Elliott: Another element was being able to access the right people at a high level in the Agency where the potential implications could be immediately appreciated, rather than having it processed in a routine bureaucratic way.We also often help our clients refine their goals and objectives so that they approach the government with realistic settlement objectives that are of a nature that the government is capable of accepting.
Editor: So you use a different formula when representing a client vis-à-vis the government as opposed to a private adversary?
Elliott: Absolutely.You are looking for win/win situations where something means a lot more to one side than it does to the other.Those are the opportunities to create value.For example, we have sometimes been able to trade a $10 million issue on one side of the table for a $30 million issue on the other side of the table.
Editor: Could you give us some examples of where you have represented industrial clients?
Elliott: I have represented a number of major companies in environmental enforcement litigation and settlements over the years, including some that I represented before coming to Willkie.They include Toyota Motor Company, Bristol-Myers Squibb, Ashland Oil, and many others.At Willkie, we currently have ongoing relationships with a number of large industrial concerns.For example, we regularly represent Federal Mogul, a large auto parts manufacturer, in both domestic and global environmental matters.We also do environmental work for Phelps Dodge, Wal-Mart, Sequa, the Sherwin-Williams Company, and FirstEnergy, among others.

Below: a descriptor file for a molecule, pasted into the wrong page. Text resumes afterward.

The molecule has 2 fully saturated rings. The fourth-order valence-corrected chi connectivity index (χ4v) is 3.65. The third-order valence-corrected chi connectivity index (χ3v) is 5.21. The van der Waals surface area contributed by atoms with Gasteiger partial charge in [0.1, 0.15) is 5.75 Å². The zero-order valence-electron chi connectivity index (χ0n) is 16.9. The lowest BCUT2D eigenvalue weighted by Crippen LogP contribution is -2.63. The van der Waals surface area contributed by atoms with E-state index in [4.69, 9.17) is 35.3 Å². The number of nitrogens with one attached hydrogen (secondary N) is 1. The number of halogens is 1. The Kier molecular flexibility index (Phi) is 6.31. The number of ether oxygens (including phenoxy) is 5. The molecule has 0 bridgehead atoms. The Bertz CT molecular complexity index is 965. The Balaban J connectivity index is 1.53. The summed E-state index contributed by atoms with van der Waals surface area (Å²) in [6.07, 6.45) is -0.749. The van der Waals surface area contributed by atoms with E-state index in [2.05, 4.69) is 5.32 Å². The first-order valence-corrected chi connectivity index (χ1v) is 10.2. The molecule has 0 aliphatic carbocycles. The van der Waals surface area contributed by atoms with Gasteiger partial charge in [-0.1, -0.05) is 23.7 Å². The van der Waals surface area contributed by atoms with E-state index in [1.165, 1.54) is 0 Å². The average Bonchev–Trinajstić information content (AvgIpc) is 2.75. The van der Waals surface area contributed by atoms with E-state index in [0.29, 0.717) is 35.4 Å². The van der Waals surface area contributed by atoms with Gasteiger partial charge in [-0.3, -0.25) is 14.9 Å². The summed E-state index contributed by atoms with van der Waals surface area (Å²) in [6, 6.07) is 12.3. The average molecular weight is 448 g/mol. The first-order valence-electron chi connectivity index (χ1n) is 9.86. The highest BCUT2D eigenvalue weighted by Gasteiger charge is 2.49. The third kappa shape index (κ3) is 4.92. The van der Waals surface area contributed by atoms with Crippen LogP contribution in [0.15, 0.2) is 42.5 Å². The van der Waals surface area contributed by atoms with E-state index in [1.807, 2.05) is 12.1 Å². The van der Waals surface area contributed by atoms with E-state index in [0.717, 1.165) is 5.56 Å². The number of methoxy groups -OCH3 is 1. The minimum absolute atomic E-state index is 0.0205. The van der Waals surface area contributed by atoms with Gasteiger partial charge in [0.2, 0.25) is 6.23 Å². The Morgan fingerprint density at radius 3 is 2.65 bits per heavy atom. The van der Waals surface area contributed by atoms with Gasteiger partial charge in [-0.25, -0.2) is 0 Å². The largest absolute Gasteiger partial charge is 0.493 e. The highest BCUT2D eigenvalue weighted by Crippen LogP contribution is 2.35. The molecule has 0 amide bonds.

Editor: Given Sarbanes-Oxley's reporting requirements, do you have clients who call upon you to assist in their disclosure matters to the SEC?
Elliott:That is something that we do frequently.Another lawyer in our group, Carolyn Conkling, is our Sarbanes-Oxley and due diligence expert.A great deal of our work is in the area of the environmental aspects of mergers and acquisitions and SEC disclosure.We frequently get involved in SEC disclosure obligations in regard to silica, asbestos and lead matters as well as environmental cases.
Editor: What among the federal environmental regulations would you like to see strengthened or abolished?